The short of the story is that this 22-year-old girl (yes girl, not woman, sorry) was at a bar with her boyfriend. There was a fight. Her boyfriend got kicked out. It sounds like she didn’t quite know this and went looking for him. And tried to get over to where he was. That happened to be a location she wasn’t supposed to go due to the whole fight and cops and things.
According to the linked article, “Police say she ‘shoulder checked’ a bouncer and an officer while trying to get to him.” Him being that prized boyfriend of hers.
It goes on to read, “On Thursday, she insisted she had done nothing wrong when trying to find him. ‘I found out my boyfriend got kicked out of the bar and so I went out to see what happened, and then the altercation happened and one think [sic] led to another. It just escalated,’ she said. “
The final part of the article I will mention before I get rolling on my point is this, the police say the video lacks context.
“They say the social media video lacks ‘context’. While Surat’s lawyer admits she was ‘highly agitated’ and ‘irritated’ before she was thrown to the ground, both he and her family say she did not deserve to be treated so violently.”
There are many sides to this story I’m sure. But my first impression is that this officer used excessive force.
That’s right. I agree with her attorney, she did not deserve to be treated this way.
In most jurisdictions an officer is allowed by law to use “that amount of force that is reasonable and necessary to effect the arrest”. That or similar language is nearly universal in state law.
That’s a more complicated issue than you think. Let’s break it down bit by bit.
- Force is authorized
- Force must be reasonable
- Force must be only that which is needed
- Force must be necessary
Those are the elements of that clause. Google your own state law and see how it matches up. I think you will find something like it. Hopefully so.
Force is Authorized
Arrest in this case normally doesn’t mean going to jail, though it might, it means “not free to go” which has various levels in law enforcement. One can not be under arrest but be under “investigative detention” which in terms of you deciding you want to leave means the same thing, you can’t. Officers are authorized by law to use force to keep you there. This is one reason frequently say that an officer has more actual power than the president of the United States. The president does not have the power to take your liberty. He does not have power of arrest. As an aside, this is why it is vitally important that we keep the Justice Department from being a political arm of either party or any branch of government. This is why arming IRS agents and sticking TSA in airports is a tremendously bad idea. This is why when Obama called for a federal police force I knew he was not the man to be our president. No one who loves liberty could ever want that!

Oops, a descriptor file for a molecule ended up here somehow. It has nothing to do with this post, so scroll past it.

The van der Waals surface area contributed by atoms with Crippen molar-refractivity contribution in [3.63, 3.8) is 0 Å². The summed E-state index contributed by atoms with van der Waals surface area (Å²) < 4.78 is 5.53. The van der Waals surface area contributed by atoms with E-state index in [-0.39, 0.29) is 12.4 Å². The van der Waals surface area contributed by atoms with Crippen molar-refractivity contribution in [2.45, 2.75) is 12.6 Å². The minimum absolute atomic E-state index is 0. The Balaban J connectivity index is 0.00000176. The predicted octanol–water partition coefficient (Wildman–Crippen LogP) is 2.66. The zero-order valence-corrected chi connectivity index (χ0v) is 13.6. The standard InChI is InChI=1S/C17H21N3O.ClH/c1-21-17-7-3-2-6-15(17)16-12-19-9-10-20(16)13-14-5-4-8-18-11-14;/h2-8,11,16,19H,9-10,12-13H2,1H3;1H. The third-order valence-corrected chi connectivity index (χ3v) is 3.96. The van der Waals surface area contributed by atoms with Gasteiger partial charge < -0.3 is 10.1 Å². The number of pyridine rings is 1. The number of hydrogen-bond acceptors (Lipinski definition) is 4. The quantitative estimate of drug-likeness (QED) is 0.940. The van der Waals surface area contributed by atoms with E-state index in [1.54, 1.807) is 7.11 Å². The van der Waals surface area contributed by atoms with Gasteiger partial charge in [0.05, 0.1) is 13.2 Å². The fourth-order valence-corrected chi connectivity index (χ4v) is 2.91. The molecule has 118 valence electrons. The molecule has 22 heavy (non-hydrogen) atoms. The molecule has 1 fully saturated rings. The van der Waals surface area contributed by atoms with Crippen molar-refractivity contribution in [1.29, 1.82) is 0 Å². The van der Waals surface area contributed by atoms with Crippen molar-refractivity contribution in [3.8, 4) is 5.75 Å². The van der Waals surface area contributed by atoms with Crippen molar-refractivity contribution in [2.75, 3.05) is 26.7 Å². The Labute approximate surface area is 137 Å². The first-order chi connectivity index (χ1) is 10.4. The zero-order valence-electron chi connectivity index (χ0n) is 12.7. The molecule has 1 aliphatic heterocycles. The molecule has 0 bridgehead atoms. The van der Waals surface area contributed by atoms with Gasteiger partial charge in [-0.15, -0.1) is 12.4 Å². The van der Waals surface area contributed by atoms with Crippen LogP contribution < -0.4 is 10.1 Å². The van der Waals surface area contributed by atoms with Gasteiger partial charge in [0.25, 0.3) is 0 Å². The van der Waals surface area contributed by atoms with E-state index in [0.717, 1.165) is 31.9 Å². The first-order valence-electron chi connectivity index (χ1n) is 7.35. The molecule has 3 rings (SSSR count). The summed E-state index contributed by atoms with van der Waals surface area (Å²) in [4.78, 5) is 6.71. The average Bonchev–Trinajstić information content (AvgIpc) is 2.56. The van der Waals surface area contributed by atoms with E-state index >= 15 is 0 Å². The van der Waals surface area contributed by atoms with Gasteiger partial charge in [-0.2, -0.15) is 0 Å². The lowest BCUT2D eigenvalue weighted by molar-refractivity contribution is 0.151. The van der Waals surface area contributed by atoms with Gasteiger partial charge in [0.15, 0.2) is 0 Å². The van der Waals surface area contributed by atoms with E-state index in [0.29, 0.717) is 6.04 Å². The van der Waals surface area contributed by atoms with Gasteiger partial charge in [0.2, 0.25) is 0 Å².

Force Must Be Necessary
I tend to scoff a bit when I hear people crying how “the police are out of control in America!” If you stop to think about it the vast majority of calls for service and police interactions occur without going hands on. Literally millions of contacts each day require nothing more than officer presence and verbal commands. In almost all police contacts force isn’t necessary. Even in many arrest situations the suspect is compliant and verbal commands are all that are required, “put your hands behind your back” and they do.
But in some cases force is needed. “Sir, please step out of your car.” “No” “Sir, I’m not asking, I’m instructing you, step out of the car, please.” “No” and out they go! Remember, at this point the situation is already one where force is authorized. The suspect’s non-compliance has made it necessary.
Force Must Be Only that which is Needed
This one has a lot of variables to it but for a well-trained officer running through those variables should be second nature and fluid. A suspect informs the level of force needed and an officer responds. If the suspect begins to comply then the officer should take that cue and deescalate the level of force being used. It should be a back and forth of escalation and deescalation with the officer responding accordingly.